Thursday, 28 October 2010

Research Presentation

The Practitioners
Picasso (1881-1973)
Olia Lialina (1971-)


  • Key theorist: Clement Greenberg
  • Key essay: "The Pasted-Paper Revolution" of 1958
  • In his sophisticated formalist reading of the work he argued that the various elements, the lettering, the charcoal lines and the coloured papers:
"begin to change places in depth with one another, and a process is set up in which every part of the picture takes its turn at occupying every plane, whether real or imagined, in it".

 Guitar, Sheet Music,
and Wine Glass
Pasted paper, gouache,
and charcoal on paper.

  • Pictorial allusion gave way to what he called an optical illusion.
  • This is reading the collages and purely autonomous decorative objects.

Glass and Bottle of Suze 1912
Pasted paper, gouache,
and charcoal on paper.

  • The collage is a still life
  • But what does type represent?
  • Patricia Leighton (art historian) suggests that there is a relationship between the two pieces of newsprint in this collage
  • The collage represents a cafĂ©- in which ‘we’ are drinking Suze
  • The newsprint cut up and arranged, may represent conversation or thoughts regarding the Balkan War
  • Collage: a modern idea of a painting of the absolute now

Baudillaire: Modernism/the modern describes what is new in one’s own culture and implied an obligation to be of one’s own time.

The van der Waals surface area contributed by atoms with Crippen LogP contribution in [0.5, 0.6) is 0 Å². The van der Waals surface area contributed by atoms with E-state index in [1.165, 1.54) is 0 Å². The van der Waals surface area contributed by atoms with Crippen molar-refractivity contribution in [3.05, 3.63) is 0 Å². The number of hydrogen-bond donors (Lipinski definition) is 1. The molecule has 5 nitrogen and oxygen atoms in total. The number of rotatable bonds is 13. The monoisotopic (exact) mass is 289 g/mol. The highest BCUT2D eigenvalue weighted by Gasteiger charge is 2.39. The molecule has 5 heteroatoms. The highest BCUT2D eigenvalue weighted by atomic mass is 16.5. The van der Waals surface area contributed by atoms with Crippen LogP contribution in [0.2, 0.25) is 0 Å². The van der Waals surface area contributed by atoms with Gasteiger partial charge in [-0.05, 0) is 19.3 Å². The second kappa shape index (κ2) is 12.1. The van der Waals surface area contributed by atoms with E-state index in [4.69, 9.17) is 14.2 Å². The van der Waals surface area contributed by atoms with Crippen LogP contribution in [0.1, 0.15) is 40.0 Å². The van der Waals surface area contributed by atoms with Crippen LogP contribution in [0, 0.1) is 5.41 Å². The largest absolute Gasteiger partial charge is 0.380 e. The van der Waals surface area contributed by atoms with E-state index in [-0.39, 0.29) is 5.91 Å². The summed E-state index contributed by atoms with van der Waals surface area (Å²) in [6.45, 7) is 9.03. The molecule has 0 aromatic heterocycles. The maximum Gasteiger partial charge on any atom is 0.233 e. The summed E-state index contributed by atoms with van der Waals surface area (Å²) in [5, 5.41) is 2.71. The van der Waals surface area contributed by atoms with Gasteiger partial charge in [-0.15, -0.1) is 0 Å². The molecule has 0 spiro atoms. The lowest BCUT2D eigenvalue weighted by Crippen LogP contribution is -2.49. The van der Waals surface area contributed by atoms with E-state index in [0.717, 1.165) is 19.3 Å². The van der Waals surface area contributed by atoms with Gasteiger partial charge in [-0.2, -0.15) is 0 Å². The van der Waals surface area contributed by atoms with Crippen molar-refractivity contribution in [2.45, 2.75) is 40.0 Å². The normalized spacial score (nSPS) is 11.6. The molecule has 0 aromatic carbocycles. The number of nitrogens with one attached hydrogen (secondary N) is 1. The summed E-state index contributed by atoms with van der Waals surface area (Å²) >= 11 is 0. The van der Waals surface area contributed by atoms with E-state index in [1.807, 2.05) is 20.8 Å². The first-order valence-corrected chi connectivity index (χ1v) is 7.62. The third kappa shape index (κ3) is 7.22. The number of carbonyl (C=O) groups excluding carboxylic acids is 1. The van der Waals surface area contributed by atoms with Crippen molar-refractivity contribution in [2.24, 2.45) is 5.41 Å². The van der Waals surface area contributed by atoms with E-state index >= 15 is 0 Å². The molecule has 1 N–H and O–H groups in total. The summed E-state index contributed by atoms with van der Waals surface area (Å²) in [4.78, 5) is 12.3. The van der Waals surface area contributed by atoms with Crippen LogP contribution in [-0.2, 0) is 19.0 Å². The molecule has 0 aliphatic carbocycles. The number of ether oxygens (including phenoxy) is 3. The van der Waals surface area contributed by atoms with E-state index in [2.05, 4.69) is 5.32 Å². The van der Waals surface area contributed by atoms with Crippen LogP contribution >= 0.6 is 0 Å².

"You read handbills, catalogues, posters that shout out loud: Here’s this morning’s poetry, and for prose you’ve got the newspapers… Lettering on billboards and walls, Doorplates and posters squawk like parrots” – Apollinaire, Zone  1912

Violin  1912
Pasted paper and charcoal on

Other readings are possible: Rosalind Krauss (art historian and critic)
  • Type can represent light reflected on dust moats
  • Type/newsprint can represent the broken surfaces created by stumbling, like those in paintings: Impressionism, Constable and Turner.

Olia Lialina

Key work:
My Boyfiend Came Back from the War  (1996)
The story of two lovers reunited after an unspecified military conflict
Fragments of disjunctive dialogue convey the profound difficulty the couple has reconnecting.

Olia Lialina was born 1971 in Moscow. Finished Moscow State University in 1993 as
a journalist and film critic. In mid 90s one of the organizers of Moscow experimental film club CINE FANTOM. Net Artist, one of pioneers.
Lialina writes on New Media, Digital Folklore and Vernacular Web.

Both artists are linked by conflict: Picasso the Balkan War and Lialina a conflict in the late 20th Century. Both works suggest multiple narratives and multiple meanings.

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